So, it is entirely possible for sexist stereotypes to work in my advantage, and for sexist stereotypes to work against men.
The stereotypes about women are typically used to disenfranchise them and remove their agency and power. Stereotypes about men are typically used to grant them sweeping power and privilege over half of the human population.
A man who is assertive is a strong leader.
A woman who is assertive is a bitch.
A promiscuous man is praised for his charisma and ability.
A promiscuous woman is a slut.
And on it goes.
2: It is Used to Imply that the Scope and Scale are Equal
This idea is far more subtle and insidious, but it also deeply ingrained into pretty much everyone. Part of it is internalized misogyny, part of it is rape and abuse apologism, but these things are usually pretty obvious to discerning men and women and usually receives the condemnation it deserves.
But we live in a world where it seems like, without fail, any time any woman anywhere starts talking about rape and consent, the very first thing that a male commenter brings up is false allegations.
First, false allegations are wrong. Any time anyone knowingly accuses someone of a crime they did not commit, he or she is doing some horrific and unbelievably selfish. I have personal experience with this. Someone who is very dear to me was accused by his ex-wife of molesting their daughter, and his incompetent attorney advised him to plead guilty even though he was completely innocent. That has irrevocably altered the course of his life, and it haunts him every day. He’s constantly battered by questions: who might look at the registry and see his name? Could he lose his job? Will he be an outcast and shunned by people who were once his friends if they find out?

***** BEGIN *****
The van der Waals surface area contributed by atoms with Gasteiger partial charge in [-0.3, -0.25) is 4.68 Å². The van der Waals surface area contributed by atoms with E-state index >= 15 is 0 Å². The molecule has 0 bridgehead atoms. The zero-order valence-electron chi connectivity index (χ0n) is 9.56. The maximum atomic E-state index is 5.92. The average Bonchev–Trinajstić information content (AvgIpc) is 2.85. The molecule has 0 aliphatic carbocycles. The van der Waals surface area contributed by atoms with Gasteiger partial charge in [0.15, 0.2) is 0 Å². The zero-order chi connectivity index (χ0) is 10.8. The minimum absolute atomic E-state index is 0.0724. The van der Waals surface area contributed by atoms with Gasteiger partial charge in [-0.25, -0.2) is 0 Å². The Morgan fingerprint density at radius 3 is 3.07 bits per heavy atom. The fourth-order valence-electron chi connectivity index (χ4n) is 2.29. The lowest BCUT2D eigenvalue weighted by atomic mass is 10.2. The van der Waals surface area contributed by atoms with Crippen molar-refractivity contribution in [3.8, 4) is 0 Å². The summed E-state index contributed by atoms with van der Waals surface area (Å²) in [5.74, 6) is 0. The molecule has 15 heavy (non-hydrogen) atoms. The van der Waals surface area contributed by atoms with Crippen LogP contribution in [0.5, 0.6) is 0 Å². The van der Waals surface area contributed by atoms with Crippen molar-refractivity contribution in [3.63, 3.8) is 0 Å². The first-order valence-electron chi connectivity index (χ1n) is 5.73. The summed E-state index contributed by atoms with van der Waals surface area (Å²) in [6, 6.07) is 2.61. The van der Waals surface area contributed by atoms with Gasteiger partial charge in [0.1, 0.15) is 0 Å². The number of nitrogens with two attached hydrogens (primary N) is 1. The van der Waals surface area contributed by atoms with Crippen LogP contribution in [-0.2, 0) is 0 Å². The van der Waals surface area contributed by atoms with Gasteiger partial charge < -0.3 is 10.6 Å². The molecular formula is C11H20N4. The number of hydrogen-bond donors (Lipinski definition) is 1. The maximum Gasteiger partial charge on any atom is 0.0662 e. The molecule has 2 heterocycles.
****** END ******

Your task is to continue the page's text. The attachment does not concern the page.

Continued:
I love him, and it breaks my heart that one woman ruined his life with just a few words.
However, the battle cry of false allegations is frequently used to discount and diminish violence against women. In conversations with these types, what I have found to be generally true is that they see the possibility of being accused of a crime as far more heinous (whether or not they consciously admit to this) than the actual crime being committed against 1.3 million women every year in America.
We live in a world where when I start talking about women making over 30% less than men, the men around me stare at me and say “well, of course. That makes total sense.” They think this usually because they misunderstand the data: it’s not because women are nurses and men are doctors, and doctors are paid more. It’s that when there are two doctors of equal position and status, the woman earns less.